In this inspiring bestseller, the author of When Bad Things Happen to Good People puts human shortcomings in perspective--and teaches us how we can learn to accept ourselves and others even when we and they are less than perfect. Drawing on the Bible, modern literature, psychology, theology, and his own thirty years as a congregational rabbi, Kushner shows how acceptance and forgiveness can change our relationships with the most important people in our lives and help us meet the challenge of being human.
"Kushner again strikes deep emotional chords....His authoritative and caring voice, as sensitive as it is wise, is as familiar and comfortable as thatofan old family friend."--Patricia Holt, San Francisco Chronicle
"If there were a quick fix for our troubled globe, it would be the profoundly tolerant message, teeming with humanity, at the heart of this book."--Thomas Moore, author of Care of the Soul
"I have been thinking about the ideas expressed in this book for a long time. Even as a child, I was bothered by the biblical story of the Garden of Eden. A God who punished people so severely for breaking one arbitrary rule was not a God I wanted to believe in, especially since the story seemed to suggest that Adam and Eve had no knowledge of what good and bad meant before they broke the rule.
"As I grew older, I encountered so many instances of people doing what they thought God had done in the Bible, rejecting someone for making one mistake, for not being perfect. When I was rabbi of a congregation in suburban Boston and members of my synagogue would share their problems with me, I would repeatedly hear of children angry at their parents, parents disappointed in their children, husbands and wives upset with each other, brothers not inviting brothers to a wedding because of an argument that had taken place years earlier. The pattern tended to be the same: somebody did something wrong and someone else responded by withdrawing love, sometimes by withdrawing all contact. And the retaliator felt justified in doing that because, after all, hadn't God done the same thing in the Garden of Eden? I often felt frustrated at the inability of my religious perspective to heal that breach.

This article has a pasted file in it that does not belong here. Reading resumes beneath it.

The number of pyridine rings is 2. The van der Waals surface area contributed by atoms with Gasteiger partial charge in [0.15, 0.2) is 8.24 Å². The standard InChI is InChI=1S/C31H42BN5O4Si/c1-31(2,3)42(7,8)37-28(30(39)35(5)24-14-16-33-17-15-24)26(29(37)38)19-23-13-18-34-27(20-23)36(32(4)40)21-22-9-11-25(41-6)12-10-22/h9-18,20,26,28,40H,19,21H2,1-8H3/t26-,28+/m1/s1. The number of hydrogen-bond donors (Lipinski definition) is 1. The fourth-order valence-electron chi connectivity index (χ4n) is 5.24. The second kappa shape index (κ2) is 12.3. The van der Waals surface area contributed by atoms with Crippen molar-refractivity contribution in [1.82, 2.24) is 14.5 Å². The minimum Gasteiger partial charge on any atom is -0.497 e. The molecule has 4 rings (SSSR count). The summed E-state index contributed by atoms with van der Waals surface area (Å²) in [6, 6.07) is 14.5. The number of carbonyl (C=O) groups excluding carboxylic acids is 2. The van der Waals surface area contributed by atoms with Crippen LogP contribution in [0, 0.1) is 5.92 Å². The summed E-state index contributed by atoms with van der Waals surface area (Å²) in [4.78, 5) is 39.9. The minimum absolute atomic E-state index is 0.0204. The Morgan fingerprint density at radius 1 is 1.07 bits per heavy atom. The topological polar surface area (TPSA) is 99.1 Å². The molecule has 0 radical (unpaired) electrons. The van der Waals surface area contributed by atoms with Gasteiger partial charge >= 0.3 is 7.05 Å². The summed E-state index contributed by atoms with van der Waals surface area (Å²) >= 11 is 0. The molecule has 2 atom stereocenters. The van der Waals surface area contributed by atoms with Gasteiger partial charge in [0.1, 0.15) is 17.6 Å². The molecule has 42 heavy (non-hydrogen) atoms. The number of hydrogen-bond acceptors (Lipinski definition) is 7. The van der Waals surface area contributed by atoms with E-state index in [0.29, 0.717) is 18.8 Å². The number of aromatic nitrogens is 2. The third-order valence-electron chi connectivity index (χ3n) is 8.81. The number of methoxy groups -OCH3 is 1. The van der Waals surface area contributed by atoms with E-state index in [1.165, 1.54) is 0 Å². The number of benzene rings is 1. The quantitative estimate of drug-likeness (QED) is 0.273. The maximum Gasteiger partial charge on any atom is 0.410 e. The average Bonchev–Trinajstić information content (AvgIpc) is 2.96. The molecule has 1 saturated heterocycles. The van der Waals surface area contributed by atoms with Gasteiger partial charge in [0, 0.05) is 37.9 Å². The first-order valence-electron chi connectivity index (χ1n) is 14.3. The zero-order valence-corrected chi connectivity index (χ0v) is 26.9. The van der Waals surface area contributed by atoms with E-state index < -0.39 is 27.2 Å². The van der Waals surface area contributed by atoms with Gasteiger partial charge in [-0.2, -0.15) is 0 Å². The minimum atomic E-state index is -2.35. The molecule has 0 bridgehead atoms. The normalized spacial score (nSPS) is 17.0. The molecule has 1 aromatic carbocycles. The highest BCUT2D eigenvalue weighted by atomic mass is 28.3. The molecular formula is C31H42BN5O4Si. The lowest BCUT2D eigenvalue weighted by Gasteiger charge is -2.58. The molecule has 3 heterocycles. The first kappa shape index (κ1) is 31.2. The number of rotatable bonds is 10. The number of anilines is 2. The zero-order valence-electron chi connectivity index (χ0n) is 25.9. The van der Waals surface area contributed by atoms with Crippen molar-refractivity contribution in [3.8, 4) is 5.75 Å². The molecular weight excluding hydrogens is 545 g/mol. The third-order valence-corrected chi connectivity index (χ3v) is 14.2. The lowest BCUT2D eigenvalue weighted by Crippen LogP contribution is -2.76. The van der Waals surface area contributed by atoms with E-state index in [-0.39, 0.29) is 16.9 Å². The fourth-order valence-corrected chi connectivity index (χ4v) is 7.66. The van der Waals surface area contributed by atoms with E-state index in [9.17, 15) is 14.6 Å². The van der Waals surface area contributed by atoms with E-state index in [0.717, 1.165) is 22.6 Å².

"Fifteen years ago, responding to a personal tragedy, I wrote a book called When Bad Things Happen to Good People. Its message was simple but radical: when something bad happens to you, it is not a case of God punishing you because you deserve it. God is on your side, not on the side of the illness or the injury.
"This book can be seen as an extension of that earlier one. Its message is equally simple and equally radical: God does not stop loving us every time we do something wrong, and neither should we stop loving ourselves and each other for being less than perfect. If religious teachers tell us otherwise, that is bad religion. If our parents responded to our misbehavior by withdrawing their love, that was a bad response by people who may otherwise have been good parents.
"I hope that our sense of self-worth, our relationships to our parents, our children, our mates, our siblings, and friends will improve once we learn the lesson that one mistake need not lead to rejection and banishment. And I hope that this book will guide you to gaining that blessing." - from the Introduction.
Harold Kushner is the author of several bestselling books--including When Bad Things Happen to Good People, Who Needs God, and When All You've Ever Wanted Isn't Enough--that have touched and inspired millions of readers around the world.
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